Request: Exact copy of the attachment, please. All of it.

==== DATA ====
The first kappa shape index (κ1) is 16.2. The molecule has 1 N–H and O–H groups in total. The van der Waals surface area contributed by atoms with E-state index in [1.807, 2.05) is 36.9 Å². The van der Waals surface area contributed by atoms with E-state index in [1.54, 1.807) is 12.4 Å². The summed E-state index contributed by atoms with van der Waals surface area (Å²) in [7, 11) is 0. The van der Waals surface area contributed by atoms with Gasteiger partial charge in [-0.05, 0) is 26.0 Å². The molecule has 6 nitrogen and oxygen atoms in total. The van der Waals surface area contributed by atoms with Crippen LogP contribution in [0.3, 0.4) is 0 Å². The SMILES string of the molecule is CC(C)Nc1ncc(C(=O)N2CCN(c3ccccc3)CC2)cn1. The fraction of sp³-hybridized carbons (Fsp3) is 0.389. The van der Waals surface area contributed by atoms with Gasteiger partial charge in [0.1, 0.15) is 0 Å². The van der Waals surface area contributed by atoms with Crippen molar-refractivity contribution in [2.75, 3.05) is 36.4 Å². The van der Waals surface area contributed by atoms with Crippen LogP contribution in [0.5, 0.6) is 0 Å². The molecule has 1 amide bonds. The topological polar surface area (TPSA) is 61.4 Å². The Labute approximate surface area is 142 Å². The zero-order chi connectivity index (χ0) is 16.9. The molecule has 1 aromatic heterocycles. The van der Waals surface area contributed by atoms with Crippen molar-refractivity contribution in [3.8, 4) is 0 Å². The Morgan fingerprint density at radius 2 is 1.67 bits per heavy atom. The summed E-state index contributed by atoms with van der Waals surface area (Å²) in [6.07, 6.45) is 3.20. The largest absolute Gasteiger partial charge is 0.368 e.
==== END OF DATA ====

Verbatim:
The first kappa shape index (κ1) is 16.2. The molecule has 1 N–H and O–H groups in total. The van der Waals surface area contributed by atoms with E-state index in [1.807, 2.05) is 36.9 Å². The van der Waals surface area contributed by atoms with E-state index in [1.54, 1.807) is 12.4 Å². The summed E-state index contributed by atoms with van der Waals surface area (Å²) in [7, 11) is 0. The van der Waals surface area contributed by atoms with Gasteiger partial charge in [-0.05, 0) is 26.0 Å². The molecule has 6 nitrogen and oxygen atoms in total. The van der Waals surface area contributed by atoms with Crippen LogP contribution in [0.3, 0.4) is 0 Å². The SMILES string of the molecule is CC(C)Nc1ncc(C(=O)N2CCN(c3ccccc3)CC2)cn1. The fraction of sp³-hybridized carbons (Fsp3) is 0.389. The van der Waals surface area contributed by atoms with Gasteiger partial charge in [0.1, 0.15) is 0 Å². The van der Waals surface area contributed by atoms with Crippen molar-refractivity contribution in [2.75, 3.05) is 36.4 Å². The van der Waals surface area contributed by atoms with Crippen LogP contribution in [0.5, 0.6) is 0 Å². The molecule has 1 amide bonds. The topological polar surface area (TPSA) is 61.4 Å². The Labute approximate surface area is 142 Å². The zero-order chi connectivity index (χ0) is 16.9. The molecule has 1 aromatic heterocycles. The van der Waals surface area contributed by atoms with Crippen molar-refractivity contribution in [3.8, 4) is 0 Å². The Morgan fingerprint density at radius 2 is 1.67 bits per heavy atom. The summed E-state index contributed by atoms with van der Waals surface area (Å²) in [6.07, 6.45) is 3.20. The largest absolute Gasteiger partial charge is 0.368 e.